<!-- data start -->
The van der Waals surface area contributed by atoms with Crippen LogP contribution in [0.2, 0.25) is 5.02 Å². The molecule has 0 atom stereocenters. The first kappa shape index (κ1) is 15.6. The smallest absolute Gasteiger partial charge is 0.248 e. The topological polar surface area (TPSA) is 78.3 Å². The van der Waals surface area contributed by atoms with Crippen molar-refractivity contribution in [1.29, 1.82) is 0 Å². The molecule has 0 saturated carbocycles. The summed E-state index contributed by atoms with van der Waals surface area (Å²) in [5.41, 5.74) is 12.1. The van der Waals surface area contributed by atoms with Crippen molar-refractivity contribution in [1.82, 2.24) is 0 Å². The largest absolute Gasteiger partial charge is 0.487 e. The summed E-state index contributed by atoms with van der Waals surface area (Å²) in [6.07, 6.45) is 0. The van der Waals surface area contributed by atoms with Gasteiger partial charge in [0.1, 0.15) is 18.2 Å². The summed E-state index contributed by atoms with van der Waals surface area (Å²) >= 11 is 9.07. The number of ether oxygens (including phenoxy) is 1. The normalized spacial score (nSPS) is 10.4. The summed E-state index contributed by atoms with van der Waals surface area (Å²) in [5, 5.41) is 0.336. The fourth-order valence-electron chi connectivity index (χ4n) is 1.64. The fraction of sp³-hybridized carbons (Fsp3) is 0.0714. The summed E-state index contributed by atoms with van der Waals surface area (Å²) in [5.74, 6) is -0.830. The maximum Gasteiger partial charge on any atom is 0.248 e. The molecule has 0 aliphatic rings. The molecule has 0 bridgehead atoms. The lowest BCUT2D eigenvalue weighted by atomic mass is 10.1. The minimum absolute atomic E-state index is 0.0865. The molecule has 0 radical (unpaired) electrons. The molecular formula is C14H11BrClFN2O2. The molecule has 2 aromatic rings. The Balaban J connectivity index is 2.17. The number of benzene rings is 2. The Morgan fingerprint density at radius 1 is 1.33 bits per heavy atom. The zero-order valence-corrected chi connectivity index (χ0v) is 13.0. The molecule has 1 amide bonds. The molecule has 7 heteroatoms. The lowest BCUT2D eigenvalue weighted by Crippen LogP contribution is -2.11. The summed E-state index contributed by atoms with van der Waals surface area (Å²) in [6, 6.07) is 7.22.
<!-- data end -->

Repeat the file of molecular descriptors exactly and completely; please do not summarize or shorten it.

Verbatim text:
The van der Waals surface area contributed by atoms with Crippen LogP contribution in [0.2, 0.25) is 5.02 Å². The molecule has 0 atom stereocenters. The first kappa shape index (κ1) is 15.6. The smallest absolute Gasteiger partial charge is 0.248 e. The topological polar surface area (TPSA) is 78.3 Å². The van der Waals surface area contributed by atoms with Crippen molar-refractivity contribution in [1.29, 1.82) is 0 Å². The molecule has 0 saturated carbocycles. The summed E-state index contributed by atoms with van der Waals surface area (Å²) in [5.41, 5.74) is 12.1. The van der Waals surface area contributed by atoms with Crippen molar-refractivity contribution in [1.82, 2.24) is 0 Å². The largest absolute Gasteiger partial charge is 0.487 e. The summed E-state index contributed by atoms with van der Waals surface area (Å²) in [6.07, 6.45) is 0. The van der Waals surface area contributed by atoms with Gasteiger partial charge in [0.1, 0.15) is 18.2 Å². The summed E-state index contributed by atoms with van der Waals surface area (Å²) >= 11 is 9.07. The number of ether oxygens (including phenoxy) is 1. The normalized spacial score (nSPS) is 10.4. The summed E-state index contributed by atoms with van der Waals surface area (Å²) in [5, 5.41) is 0.336. The fourth-order valence-electron chi connectivity index (χ4n) is 1.64. The fraction of sp³-hybridized carbons (Fsp3) is 0.0714. The summed E-state index contributed by atoms with van der Waals surface area (Å²) in [5.74, 6) is -0.830. The maximum Gasteiger partial charge on any atom is 0.248 e. The molecule has 0 aliphatic rings. The molecule has 0 bridgehead atoms. The lowest BCUT2D eigenvalue weighted by atomic mass is 10.1. The minimum absolute atomic E-state index is 0.0865. The molecule has 0 radical (unpaired) electrons. The molecular formula is C14H11BrClFN2O2. The molecule has 2 aromatic rings. The Balaban J connectivity index is 2.17. The number of benzene rings is 2. The Morgan fingerprint density at radius 1 is 1.33 bits per heavy atom. The zero-order valence-corrected chi connectivity index (χ0v) is 13.0. The molecule has 1 amide bonds. The molecule has 7 heteroatoms. The lowest BCUT2D eigenvalue weighted by Crippen LogP contribution is -2.11. The summed E-state index contributed by atoms with van der Waals surface area (Å²) in [6, 6.07) is 7.22.